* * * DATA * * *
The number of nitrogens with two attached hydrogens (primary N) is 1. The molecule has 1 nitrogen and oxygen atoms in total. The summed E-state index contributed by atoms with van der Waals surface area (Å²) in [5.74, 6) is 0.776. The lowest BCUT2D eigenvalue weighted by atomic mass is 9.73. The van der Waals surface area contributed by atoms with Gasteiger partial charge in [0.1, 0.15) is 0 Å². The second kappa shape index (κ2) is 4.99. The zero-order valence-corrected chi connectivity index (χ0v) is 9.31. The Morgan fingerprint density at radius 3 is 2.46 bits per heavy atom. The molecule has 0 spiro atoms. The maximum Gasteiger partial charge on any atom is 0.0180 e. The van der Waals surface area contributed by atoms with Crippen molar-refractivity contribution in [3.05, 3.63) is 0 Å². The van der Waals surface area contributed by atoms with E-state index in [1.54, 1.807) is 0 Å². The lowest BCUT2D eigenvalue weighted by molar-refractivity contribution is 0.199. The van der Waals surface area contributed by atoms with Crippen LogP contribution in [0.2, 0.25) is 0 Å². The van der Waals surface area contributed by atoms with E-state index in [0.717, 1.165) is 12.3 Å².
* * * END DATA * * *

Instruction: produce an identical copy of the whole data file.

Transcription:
The number of nitrogens with two attached hydrogens (primary N) is 1. The molecule has 1 nitrogen and oxygen atoms in total. The summed E-state index contributed by atoms with van der Waals surface area (Å²) in [5.74, 6) is 0.776. The lowest BCUT2D eigenvalue weighted by atomic mass is 9.73. The van der Waals surface area contributed by atoms with Gasteiger partial charge in [0.1, 0.15) is 0 Å². The second kappa shape index (κ2) is 4.99. The zero-order valence-corrected chi connectivity index (χ0v) is 9.31. The Morgan fingerprint density at radius 3 is 2.46 bits per heavy atom. The molecule has 0 spiro atoms. The maximum Gasteiger partial charge on any atom is 0.0180 e. The van der Waals surface area contributed by atoms with Crippen molar-refractivity contribution in [3.05, 3.63) is 0 Å². The van der Waals surface area contributed by atoms with E-state index in [1.54, 1.807) is 0 Å². The lowest BCUT2D eigenvalue weighted by molar-refractivity contribution is 0.199. The van der Waals surface area contributed by atoms with Crippen LogP contribution in [0.2, 0.25) is 0 Å². The van der Waals surface area contributed by atoms with E-state index in [0.717, 1.165) is 12.3 Å².